Wednesday, February 8, 2012

Presidential Trivia of the Week

Learn and Have Fun Sharing Presidential Trivia with the Young People in Your Life
In honor of this year's presidential campaign, the NCBLA is posting three presidential trivia questions each week. Why not test your knowledge? You can share the questions while driving to basketball practice, during a Scout meeting, or while finishing the family chores. 

This Week's Trivia Questions
  1. Americans in primary states have been inundated with TV commercials promoting--or denigrating--all of this year's hopefuls for the Republican nomination. Which presidential candidate was the first to promote his candidacy using TV?
  2. Which president proclaimed "The Star-Spangled Banner" to be our national anthem?  
  3. Which president was so well-known for his silent nature that during a dinner party a guest teased that she had bet a friend she could entice the president to say more than five words during the meal, to which he answered, "You lose?"
A perfect resource for discovering more about America's presidents is the NCBLA's interdisciplinary anthology Our White House: Looking In, Looking Out, and it's coordinating educational website! An incomparable collection of essays, personal accounts, historical fiction, poetry, and a stunning array of original art, Our White House offers a multifaceted look at America’s history through the prism of the White House.

Answers and Information for Learning MORE!
  1. Dwight Eisenhower.  In 1952 Dwight Eisenhower became the first candidate to exploit the new technology of television by appealing to voters in a series of 20-second commercials that showed Eisenhower answering questions posed by citizens on the street. Though many idolized the war hero, these TV ads demonstrated Eisenhower's ability to communicate easily with ordinary people. Learn more in "Persuading the People: Presidential Campaigns" on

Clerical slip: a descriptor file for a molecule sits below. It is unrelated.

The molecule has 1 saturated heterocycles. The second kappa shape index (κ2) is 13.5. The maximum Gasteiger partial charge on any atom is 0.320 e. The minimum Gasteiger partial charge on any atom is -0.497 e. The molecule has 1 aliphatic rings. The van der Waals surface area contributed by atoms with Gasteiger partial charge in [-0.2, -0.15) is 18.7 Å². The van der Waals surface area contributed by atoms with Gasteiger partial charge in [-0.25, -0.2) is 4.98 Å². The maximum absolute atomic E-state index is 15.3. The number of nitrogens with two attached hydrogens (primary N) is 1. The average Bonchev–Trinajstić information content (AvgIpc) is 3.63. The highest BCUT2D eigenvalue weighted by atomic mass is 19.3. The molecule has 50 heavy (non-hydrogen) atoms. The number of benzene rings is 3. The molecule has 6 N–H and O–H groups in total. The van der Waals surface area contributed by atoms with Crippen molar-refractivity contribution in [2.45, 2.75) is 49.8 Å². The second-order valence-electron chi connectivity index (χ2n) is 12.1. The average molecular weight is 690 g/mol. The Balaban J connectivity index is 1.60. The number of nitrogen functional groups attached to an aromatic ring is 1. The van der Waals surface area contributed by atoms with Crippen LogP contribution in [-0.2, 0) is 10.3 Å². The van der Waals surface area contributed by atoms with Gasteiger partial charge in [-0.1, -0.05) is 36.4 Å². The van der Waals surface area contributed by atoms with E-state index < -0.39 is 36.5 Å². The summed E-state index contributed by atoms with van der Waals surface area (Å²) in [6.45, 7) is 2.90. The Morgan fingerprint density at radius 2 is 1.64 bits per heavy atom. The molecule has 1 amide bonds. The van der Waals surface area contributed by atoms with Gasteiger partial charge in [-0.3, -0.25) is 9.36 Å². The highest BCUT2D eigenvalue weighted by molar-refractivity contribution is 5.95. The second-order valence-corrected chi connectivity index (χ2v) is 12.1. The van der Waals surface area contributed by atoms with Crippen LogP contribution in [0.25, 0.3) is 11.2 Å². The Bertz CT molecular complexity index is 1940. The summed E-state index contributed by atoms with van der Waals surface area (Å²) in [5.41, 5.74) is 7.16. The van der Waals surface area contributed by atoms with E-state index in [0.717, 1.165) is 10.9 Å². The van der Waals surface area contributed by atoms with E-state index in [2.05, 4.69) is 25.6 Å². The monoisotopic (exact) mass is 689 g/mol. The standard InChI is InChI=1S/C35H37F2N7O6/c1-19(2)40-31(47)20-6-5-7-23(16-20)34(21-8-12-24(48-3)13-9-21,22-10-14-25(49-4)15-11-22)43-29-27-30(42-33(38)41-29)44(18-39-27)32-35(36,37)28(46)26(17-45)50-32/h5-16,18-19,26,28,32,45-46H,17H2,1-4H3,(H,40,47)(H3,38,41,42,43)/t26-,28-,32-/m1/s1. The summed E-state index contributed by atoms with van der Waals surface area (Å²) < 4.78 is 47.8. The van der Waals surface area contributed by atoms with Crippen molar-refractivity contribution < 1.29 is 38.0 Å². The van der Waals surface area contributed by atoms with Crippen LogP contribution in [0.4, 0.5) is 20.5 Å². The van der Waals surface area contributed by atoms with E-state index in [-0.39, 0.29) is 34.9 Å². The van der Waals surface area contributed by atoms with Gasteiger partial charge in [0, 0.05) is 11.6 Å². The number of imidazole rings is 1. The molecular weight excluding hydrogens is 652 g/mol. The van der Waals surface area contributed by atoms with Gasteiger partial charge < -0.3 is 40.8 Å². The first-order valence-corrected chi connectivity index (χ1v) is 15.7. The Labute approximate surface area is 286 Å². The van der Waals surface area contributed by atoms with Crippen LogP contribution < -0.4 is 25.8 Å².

2. Herbert Hoover. In 1931 Hoover, our thirty-first president, elevated "The Star-Spangled Banner" to the highest level. He signed legislation making "The Star-Spangled Banner" the national anthem of the United States.  Learn more in "Star Spangled Presidents" by Helen Kampion on
  3. Calvin Coolidge. In "The Eloquence of 'Silent Cal,'" Katherine Paterson writes, "There are many such stories about Calving Coolidge sitting through entire social events without uttering a word. He himself said: 'If you don't say anything, you won't be called on to repeat it.' And at another time, 'I have never been hurt by what I have not said.'" To read the complete article on, click here.
Our White House is available in both hardcover and paperback from Candlewick Press. Ask for it at a library or bookstore near you!

And be sure to check out the companion educational website,, which provides expanded book content that includes additional articles, resources, activities, and discussion questions related to book topics as well exclusive resources and articles regarding the presidency, presidential campaigns, and presidential elections.